BT Analysis | asterisk fall


Through the bt log is it possible to analyze the cause of the asterisk crash that we had recently?

(gdb) bt
#0 0x00007f7a3be604fb in raise () from /lib64/
#1 0x00007f79d1fd76c6 in skgesigOSCrash () from /usr/lib/oracle/11.2/client64/lib/
#2 0x00007f79d2288f79 in kpeDbgSignalHandler () from /usr/lib/oracle/11.2/client64/lib/
#3 0x00007f79d1fd78d6 in skgesig_sigactionHandler () from /usr/lib/oracle/11.2/client64/lib/
#5 0x00007f7a3ae2e387 in raise () from /lib64/
#6 0x00007f7a3ae2fa78 in abort () from /lib64/
#7 0x00007f7a3ae70f67 in __libc_message () from /lib64/
#8 0x00007f7a3ae79329 in _int_free () from /lib64/
#9 0x00007f7a3dadf536 in cpool_release_pool (pf=0x7f7951402280 , pool=0x7f79f401b8f0) at …/src/pj/pool_caching.c:259
#10 0x00007f7a3dadcb78 in grp_lock_destroy (p=0x7f79f401b998) at …/src/pj/lock.c:397
#11 grp_lock_dec_ref (glock=0x7f79f401b998) at …/src/pj/lock.c:555
#12 pj_grp_lock_dec_ref (glock=0x7f79f401b998) at …/src/pj/lock.c:646
#13 0x00007f7a3dadccb5 in grp_lock_release (p=) at …/src/pj/lock.c:335
#14 pj_grp_lock_release (grp_lock=) at …/src/pj/lock.c:488
#15 0x00007f7a3da80902 in on_cache_timeout (timer_heap=, entry=) at …/src/pjnath/stun_session.c:249
Backtrace stopped: previous frame inner to this frame (corrupt stack?)

There was only one call that completed successfully and then the asterisk crashed.

If you need more information, please let me know and I’ll be providing it!


Something to do with the STUN client. That’s the extent of what I can say.

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It’s freeing memory that it didn’t allocate or has already freed.

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And is there any fix for this?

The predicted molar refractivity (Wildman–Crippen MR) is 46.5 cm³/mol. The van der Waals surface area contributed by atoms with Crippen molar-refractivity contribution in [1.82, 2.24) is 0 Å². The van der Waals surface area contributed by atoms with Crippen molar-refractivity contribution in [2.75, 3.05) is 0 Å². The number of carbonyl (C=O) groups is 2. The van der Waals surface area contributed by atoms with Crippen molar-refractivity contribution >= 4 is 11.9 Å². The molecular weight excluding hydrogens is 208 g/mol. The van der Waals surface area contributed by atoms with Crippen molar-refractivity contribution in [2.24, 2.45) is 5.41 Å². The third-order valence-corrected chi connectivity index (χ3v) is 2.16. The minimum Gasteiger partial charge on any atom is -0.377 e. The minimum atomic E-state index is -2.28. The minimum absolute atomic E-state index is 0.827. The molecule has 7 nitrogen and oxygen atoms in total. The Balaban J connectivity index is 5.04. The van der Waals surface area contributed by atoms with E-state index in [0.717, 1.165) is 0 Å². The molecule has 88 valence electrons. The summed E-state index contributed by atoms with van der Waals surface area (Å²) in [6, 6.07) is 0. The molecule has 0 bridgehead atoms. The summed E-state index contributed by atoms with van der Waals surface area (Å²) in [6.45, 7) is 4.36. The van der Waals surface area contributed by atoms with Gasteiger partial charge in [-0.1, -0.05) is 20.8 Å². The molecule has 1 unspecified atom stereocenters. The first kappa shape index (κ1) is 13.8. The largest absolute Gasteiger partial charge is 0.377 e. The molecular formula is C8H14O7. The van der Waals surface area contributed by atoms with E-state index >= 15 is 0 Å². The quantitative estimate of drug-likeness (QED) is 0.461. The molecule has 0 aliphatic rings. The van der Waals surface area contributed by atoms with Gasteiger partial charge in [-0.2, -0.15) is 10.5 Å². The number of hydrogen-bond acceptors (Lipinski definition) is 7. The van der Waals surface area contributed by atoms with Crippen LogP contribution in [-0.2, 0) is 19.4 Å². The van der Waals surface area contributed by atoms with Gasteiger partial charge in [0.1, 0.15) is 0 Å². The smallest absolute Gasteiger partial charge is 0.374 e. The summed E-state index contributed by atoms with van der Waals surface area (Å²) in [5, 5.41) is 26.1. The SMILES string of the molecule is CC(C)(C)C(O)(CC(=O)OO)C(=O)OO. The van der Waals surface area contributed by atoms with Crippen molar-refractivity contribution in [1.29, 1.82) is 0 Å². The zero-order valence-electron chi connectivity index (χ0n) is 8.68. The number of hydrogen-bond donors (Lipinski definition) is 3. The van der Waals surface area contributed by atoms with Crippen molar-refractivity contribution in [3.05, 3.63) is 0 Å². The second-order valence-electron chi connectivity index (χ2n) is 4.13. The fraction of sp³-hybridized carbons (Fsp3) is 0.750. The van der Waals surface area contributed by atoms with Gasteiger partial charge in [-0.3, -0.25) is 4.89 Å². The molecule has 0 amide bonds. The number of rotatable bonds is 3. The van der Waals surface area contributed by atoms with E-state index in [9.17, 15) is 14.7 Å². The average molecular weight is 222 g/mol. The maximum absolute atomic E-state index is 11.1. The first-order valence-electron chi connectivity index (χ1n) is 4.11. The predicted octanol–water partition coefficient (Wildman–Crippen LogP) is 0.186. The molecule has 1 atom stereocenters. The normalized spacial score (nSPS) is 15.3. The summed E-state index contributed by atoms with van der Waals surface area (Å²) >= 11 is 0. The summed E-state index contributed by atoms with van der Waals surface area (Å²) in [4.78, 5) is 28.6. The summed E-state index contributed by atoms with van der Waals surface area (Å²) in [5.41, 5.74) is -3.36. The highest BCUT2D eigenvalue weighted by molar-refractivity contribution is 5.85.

What can we do to prevent this from happening again?

You haven’t stated a version of Asterisk. Such an issue existed in the past but was fixed by the creators of PJSIP, and I haven’t seen it since.

I see, asterisk version is 13.38.3.

So to fix the problem reported above would be the update to the latest version ?

It could certainly be.

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This sort of failure can be very difficult to diagnose. Joshua is saying that that a similar problem has been fixed in later versions, but that doesn’t guarantee that you haven’t found a new error. It isn’t like a configuration error, where there is a user error to correct.

In any case Asterisk 13 is over a year since end of life and hasn’t been fully supported for over two years.

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For upgrading I would recommend sticking with LTS version for mission critical systems, to avoid stuff breaking on upgrades. Not that I’ve had much stuff break the last 13 years, but modules are removed from time to time, and functionality changed. Sticking with an LTS version will give you longer between potentially breaking upgrades. (Never had stuff break from eg. 13.0 til 13.1, but have had stuff break from eg. 13.0 to 16.0.)

Current LTS is version 20, and should be good for about another 3 years.

For less critical systems, or very simple setups, the latest and greatest will do just fine. Eg. a small business with couple of phone lines and queues, and a handful of extensions, especially when using a frontend like FreePBX, should be just fine running the latest non-LTS version. But a telco or a large business with a complicated and highly customized dialplan should probably stick with LTS, unless comprehensive compatibility testing of the phone system every year seems like a good use of employee time. :wink:

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